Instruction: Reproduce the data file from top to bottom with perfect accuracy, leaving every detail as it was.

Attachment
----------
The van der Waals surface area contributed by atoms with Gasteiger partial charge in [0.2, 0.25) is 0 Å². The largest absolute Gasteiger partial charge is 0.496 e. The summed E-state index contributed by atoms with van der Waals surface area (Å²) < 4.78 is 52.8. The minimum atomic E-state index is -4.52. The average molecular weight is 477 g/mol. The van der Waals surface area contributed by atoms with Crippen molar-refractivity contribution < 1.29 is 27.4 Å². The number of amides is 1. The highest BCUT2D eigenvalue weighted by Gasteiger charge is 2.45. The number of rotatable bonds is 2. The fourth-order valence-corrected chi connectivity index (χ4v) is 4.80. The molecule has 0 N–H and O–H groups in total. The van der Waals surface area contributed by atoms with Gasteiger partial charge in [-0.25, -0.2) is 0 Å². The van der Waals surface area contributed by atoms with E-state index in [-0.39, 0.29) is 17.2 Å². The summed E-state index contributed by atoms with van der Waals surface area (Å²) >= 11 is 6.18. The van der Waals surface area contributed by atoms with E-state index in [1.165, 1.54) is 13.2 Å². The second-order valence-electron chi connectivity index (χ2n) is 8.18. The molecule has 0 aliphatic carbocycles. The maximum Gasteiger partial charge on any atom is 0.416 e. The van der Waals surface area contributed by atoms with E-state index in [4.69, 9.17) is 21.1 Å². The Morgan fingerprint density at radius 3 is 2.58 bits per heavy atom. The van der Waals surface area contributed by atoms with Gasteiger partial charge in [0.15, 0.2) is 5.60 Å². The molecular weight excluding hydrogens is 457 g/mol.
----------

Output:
The van der Waals surface area contributed by atoms with Gasteiger partial charge in [0.2, 0.25) is 0 Å². The largest absolute Gasteiger partial charge is 0.496 e. The summed E-state index contributed by atoms with van der Waals surface area (Å²) < 4.78 is 52.8. The minimum atomic E-state index is -4.52. The average molecular weight is 477 g/mol. The van der Waals surface area contributed by atoms with Crippen molar-refractivity contribution < 1.29 is 27.4 Å². The number of amides is 1. The highest BCUT2D eigenvalue weighted by Gasteiger charge is 2.45. The number of rotatable bonds is 2. The fourth-order valence-corrected chi connectivity index (χ4v) is 4.80. The molecule has 0 N–H and O–H groups in total. The van der Waals surface area contributed by atoms with Gasteiger partial charge in [-0.25, -0.2) is 0 Å². The van der Waals surface area contributed by atoms with E-state index in [-0.39, 0.29) is 17.2 Å². The summed E-state index contributed by atoms with van der Waals surface area (Å²) >= 11 is 6.18. The van der Waals surface area contributed by atoms with E-state index in [1.165, 1.54) is 13.2 Å². The second-order valence-electron chi connectivity index (χ2n) is 8.18. The molecule has 0 aliphatic carbocycles. The maximum Gasteiger partial charge on any atom is 0.416 e. The van der Waals surface area contributed by atoms with E-state index in [4.69, 9.17) is 21.1 Å². The Morgan fingerprint density at radius 3 is 2.58 bits per heavy atom. The van der Waals surface area contributed by atoms with Gasteiger partial charge in [0.15, 0.2) is 5.60 Å². The molecular weight excluding hydrogens is 457 g/mol.